In honour of the brilliantly timed combination of both Share a Story Month and Mental Health Awareness Month, I figured I should practice what I preach, and tell my story. It might just help someone, somewhere. Maybe. Postnatal (or postpartum) illness drove me to the brink of suicide but, the anxiety that I had carried with me for my entire life ended up saving me in the end.
The words “anxiety” and “saved my life” don’t usually go together do they? They’re almost, always a conflict in terms; Ying and Yang, parallel, polar opposites that don’t attract. But they did for me.
It was early 2015 and my life was falling apart. I didn’t know why but I knew I was in the depths of despair. I hated waking up and found no joy in anything at all. To smile; a genuine, heartfelt smile that touched my eyes, had become such a rarity that I thought I may have lost the ability to do it at all. I hated my life, even though I had everything I had ever wanted. The things a child wishes from when they’re growing up. I was successful, I had a career, a husband and daughter, a beautiful home and I was even finally at the ideal body weight that I’d always dreamed of. Still, I was miserable.
I didn’t know it at the time but I had postnatal depression. The only box that I didn’t fit in (you know, the tick boxes that help you diagnose yourself with anything these days!) was that I didn’t hate my baby. I loved her with every ounce of my soul. My problem was that I couldn’t be with her and I couldn’t be without her. I was stuck.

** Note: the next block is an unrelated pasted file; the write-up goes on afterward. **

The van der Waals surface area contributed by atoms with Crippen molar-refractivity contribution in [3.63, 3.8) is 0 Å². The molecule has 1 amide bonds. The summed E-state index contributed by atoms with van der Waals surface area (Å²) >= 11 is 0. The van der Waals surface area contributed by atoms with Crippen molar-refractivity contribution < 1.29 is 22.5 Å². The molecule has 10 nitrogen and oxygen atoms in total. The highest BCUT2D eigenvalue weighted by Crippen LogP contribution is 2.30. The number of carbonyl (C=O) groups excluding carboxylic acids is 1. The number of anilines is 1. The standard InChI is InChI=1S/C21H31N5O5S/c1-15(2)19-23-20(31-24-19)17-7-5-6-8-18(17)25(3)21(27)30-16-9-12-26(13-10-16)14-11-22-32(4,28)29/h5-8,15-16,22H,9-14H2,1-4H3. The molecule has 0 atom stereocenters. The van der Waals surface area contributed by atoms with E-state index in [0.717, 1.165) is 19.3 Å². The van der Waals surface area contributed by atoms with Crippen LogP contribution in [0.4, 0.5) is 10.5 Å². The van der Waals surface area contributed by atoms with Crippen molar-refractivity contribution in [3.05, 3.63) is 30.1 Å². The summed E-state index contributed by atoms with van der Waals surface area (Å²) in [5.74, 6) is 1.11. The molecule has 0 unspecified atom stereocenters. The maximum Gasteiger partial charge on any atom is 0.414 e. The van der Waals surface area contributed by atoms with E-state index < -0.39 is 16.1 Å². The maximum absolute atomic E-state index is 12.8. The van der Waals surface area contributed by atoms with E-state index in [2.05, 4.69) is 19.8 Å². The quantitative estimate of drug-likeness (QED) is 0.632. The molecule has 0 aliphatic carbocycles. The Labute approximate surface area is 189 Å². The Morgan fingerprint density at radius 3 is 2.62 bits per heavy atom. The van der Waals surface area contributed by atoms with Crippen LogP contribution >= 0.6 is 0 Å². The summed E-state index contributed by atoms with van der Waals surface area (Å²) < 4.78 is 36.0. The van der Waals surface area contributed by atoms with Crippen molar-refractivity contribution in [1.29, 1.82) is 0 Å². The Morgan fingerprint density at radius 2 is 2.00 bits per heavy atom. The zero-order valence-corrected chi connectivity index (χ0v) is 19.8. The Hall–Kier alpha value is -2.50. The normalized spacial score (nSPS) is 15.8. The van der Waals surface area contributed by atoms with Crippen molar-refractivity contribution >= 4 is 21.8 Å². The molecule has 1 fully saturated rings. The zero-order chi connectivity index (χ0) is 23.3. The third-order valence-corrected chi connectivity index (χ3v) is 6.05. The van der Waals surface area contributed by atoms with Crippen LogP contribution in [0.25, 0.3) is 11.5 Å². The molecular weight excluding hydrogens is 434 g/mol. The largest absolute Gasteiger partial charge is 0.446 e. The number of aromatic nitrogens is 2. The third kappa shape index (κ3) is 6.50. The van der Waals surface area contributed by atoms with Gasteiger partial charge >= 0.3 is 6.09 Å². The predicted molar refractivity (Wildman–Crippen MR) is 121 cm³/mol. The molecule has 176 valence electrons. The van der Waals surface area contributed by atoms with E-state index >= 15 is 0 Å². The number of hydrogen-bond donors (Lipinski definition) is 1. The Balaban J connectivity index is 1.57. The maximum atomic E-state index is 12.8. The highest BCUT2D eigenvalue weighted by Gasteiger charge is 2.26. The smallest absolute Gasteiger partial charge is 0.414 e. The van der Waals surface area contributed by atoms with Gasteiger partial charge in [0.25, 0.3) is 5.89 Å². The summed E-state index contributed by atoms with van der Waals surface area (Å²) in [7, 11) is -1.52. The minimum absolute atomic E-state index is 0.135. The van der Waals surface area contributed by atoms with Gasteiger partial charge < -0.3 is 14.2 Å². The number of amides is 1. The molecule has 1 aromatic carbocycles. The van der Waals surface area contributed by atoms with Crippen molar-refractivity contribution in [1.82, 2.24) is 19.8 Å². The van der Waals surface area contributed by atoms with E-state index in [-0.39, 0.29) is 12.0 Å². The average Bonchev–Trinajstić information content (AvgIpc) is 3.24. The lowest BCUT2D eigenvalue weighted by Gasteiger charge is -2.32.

My problem was that I couldn’t be with her and I couldn’t be without her. I was stuck.
It came down to the simple fact that I would drive to work each morning and get to the same set of traffic lights. I knew that if I ran that light I’d be in a horrible accident. I’d get to the same tight bend in the road and know that if I went just that little bit faster, turned the wheel just that bit too sharply, I would crash perfectly into that beautifully placed wall. I’d drive around the same country roads and know that if I sped up, just a little, I could easily lose control of the car and see the end. I knew the patch of woods that I could curl up in and not come out of. I knew where I’d park, what I’d do. I had it down to the finest detail and I’d think about it. Every. Single. Day.
I knew Every Detail of my Death
I didn’t know why. I just knew how I felt. Hopeless, useless and completely without purpose. I could not process my life but I could plan my death. That was the easy part. But I didn’t. And there was one simple reason why I didn’t.
It wasn’t the usual, or what you’d expect I suppose. I loved my family but they didn’t need me. I adored my daughter but she didn’t need me as a mother. I loved my job but someone else could do it just as well. I adored my house but someone else could live there and love it like I did. I loved my husband but hated him at the same time. I didn’t really know why. My friends had each other, my family had each other, my husband would love again and my daughter would never know me. Maybe it was better that way.